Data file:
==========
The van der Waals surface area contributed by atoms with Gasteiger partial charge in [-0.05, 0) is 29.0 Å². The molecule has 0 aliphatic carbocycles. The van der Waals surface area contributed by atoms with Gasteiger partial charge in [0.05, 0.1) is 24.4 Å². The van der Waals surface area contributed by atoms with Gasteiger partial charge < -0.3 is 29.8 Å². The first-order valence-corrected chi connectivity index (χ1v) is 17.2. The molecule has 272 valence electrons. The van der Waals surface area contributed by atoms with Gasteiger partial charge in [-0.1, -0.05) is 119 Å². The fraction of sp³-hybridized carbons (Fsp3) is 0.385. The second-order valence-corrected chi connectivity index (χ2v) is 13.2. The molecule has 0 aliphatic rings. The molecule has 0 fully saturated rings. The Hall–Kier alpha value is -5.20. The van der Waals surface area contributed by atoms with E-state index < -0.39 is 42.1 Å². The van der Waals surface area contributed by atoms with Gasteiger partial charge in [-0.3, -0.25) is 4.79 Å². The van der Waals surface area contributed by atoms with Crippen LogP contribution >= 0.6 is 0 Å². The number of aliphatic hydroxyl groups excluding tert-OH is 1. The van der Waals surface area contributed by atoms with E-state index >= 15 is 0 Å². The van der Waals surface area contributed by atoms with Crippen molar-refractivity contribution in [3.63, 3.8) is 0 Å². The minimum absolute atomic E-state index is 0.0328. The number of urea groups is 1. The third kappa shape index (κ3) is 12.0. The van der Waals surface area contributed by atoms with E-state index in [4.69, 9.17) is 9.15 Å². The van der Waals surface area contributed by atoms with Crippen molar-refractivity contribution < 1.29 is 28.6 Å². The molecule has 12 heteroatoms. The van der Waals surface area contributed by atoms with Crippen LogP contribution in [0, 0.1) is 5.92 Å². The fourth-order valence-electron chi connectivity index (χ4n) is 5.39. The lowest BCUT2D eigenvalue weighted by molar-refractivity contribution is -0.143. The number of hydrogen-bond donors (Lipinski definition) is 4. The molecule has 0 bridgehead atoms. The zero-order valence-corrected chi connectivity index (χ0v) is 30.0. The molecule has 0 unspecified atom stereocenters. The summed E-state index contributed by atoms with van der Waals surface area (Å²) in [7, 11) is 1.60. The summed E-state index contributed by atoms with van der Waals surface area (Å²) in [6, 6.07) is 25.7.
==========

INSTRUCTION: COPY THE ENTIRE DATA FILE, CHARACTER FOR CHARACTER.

The van der Waals surface area contributed by atoms with Gasteiger partial charge in [-0.05, 0) is 29.0 Å². The molecule has 0 aliphatic carbocycles. The van der Waals surface area contributed by atoms with Gasteiger partial charge in [0.05, 0.1) is 24.4 Å². The van der Waals surface area contributed by atoms with Gasteiger partial charge < -0.3 is 29.8 Å². The first-order valence-corrected chi connectivity index (χ1v) is 17.2. The molecule has 272 valence electrons. The van der Waals surface area contributed by atoms with Gasteiger partial charge in [-0.1, -0.05) is 119 Å². The fraction of sp³-hybridized carbons (Fsp3) is 0.385. The second-order valence-corrected chi connectivity index (χ2v) is 13.2. The molecule has 0 aliphatic rings. The molecule has 0 fully saturated rings. The Hall–Kier alpha value is -5.20. The van der Waals surface area contributed by atoms with E-state index < -0.39 is 42.1 Å². The van der Waals surface area contributed by atoms with Gasteiger partial charge in [-0.3, -0.25) is 4.79 Å². The van der Waals surface area contributed by atoms with Crippen LogP contribution >= 0.6 is 0 Å². The number of aliphatic hydroxyl groups excluding tert-OH is 1. The van der Waals surface area contributed by atoms with E-state index >= 15 is 0 Å². The van der Waals surface area contributed by atoms with Crippen molar-refractivity contribution in [3.63, 3.8) is 0 Å². The minimum absolute atomic E-state index is 0.0328. The number of urea groups is 1. The third kappa shape index (κ3) is 12.0. The van der Waals surface area contributed by atoms with E-state index in [4.69, 9.17) is 9.15 Å². The van der Waals surface area contributed by atoms with Crippen molar-refractivity contribution < 1.29 is 28.6 Å². The molecule has 12 heteroatoms. The van der Waals surface area contributed by atoms with Crippen LogP contribution in [0, 0.1) is 5.92 Å². The fourth-order valence-electron chi connectivity index (χ4n) is 5.39. The lowest BCUT2D eigenvalue weighted by molar-refractivity contribution is -0.143. The number of hydrogen-bond donors (Lipinski definition) is 4. The molecule has 0 bridgehead atoms. The zero-order valence-corrected chi connectivity index (χ0v) is 30.0. The molecule has 0 unspecified atom stereocenters. The summed E-state index contributed by atoms with van der Waals surface area (Å²) in [7, 11) is 1.60. The summed E-state index contributed by atoms with van der Waals surface area (Å²) in [6, 6.07) is 25.7.